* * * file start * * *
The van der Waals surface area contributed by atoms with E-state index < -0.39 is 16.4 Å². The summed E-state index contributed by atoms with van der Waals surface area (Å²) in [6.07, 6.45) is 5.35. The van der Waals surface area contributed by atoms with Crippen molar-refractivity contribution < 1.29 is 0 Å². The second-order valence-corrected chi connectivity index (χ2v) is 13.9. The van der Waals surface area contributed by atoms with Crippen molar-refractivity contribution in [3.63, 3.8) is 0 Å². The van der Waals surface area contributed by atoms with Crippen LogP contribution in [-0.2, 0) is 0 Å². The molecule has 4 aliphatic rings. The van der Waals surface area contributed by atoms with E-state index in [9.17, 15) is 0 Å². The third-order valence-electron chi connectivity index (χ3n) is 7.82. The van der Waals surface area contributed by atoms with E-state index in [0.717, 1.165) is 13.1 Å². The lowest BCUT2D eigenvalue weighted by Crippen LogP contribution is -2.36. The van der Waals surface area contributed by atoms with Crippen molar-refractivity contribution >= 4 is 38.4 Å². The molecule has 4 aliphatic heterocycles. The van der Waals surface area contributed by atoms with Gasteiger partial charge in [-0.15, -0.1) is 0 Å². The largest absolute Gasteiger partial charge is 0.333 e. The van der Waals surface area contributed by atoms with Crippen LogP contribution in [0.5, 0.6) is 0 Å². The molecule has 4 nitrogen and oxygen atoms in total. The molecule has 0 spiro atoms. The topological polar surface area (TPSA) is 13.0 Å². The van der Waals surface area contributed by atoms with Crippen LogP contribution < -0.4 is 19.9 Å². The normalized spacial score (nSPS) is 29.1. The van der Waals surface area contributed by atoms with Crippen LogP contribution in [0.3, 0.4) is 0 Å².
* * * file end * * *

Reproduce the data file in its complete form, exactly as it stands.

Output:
The van der Waals surface area contributed by atoms with E-state index < -0.39 is 16.4 Å². The summed E-state index contributed by atoms with van der Waals surface area (Å²) in [6.07, 6.45) is 5.35. The van der Waals surface area contributed by atoms with Crippen molar-refractivity contribution < 1.29 is 0 Å². The second-order valence-corrected chi connectivity index (χ2v) is 13.9. The van der Waals surface area contributed by atoms with Crippen molar-refractivity contribution in [3.63, 3.8) is 0 Å². The van der Waals surface area contributed by atoms with Crippen LogP contribution in [-0.2, 0) is 0 Å². The molecule has 4 aliphatic rings. The van der Waals surface area contributed by atoms with E-state index in [9.17, 15) is 0 Å². The third-order valence-electron chi connectivity index (χ3n) is 7.82. The van der Waals surface area contributed by atoms with E-state index in [0.717, 1.165) is 13.1 Å². The lowest BCUT2D eigenvalue weighted by Crippen LogP contribution is -2.36. The van der Waals surface area contributed by atoms with Crippen molar-refractivity contribution >= 4 is 38.4 Å². The molecule has 4 aliphatic heterocycles. The van der Waals surface area contributed by atoms with Gasteiger partial charge in [-0.15, -0.1) is 0 Å². The largest absolute Gasteiger partial charge is 0.333 e. The van der Waals surface area contributed by atoms with Crippen LogP contribution in [0.5, 0.6) is 0 Å². The molecule has 4 nitrogen and oxygen atoms in total. The molecule has 0 spiro atoms. The topological polar surface area (TPSA) is 13.0 Å². The van der Waals surface area contributed by atoms with Crippen LogP contribution < -0.4 is 19.9 Å². The normalized spacial score (nSPS) is 29.1. The van der Waals surface area contributed by atoms with Crippen LogP contribution in [0.3, 0.4) is 0 Å².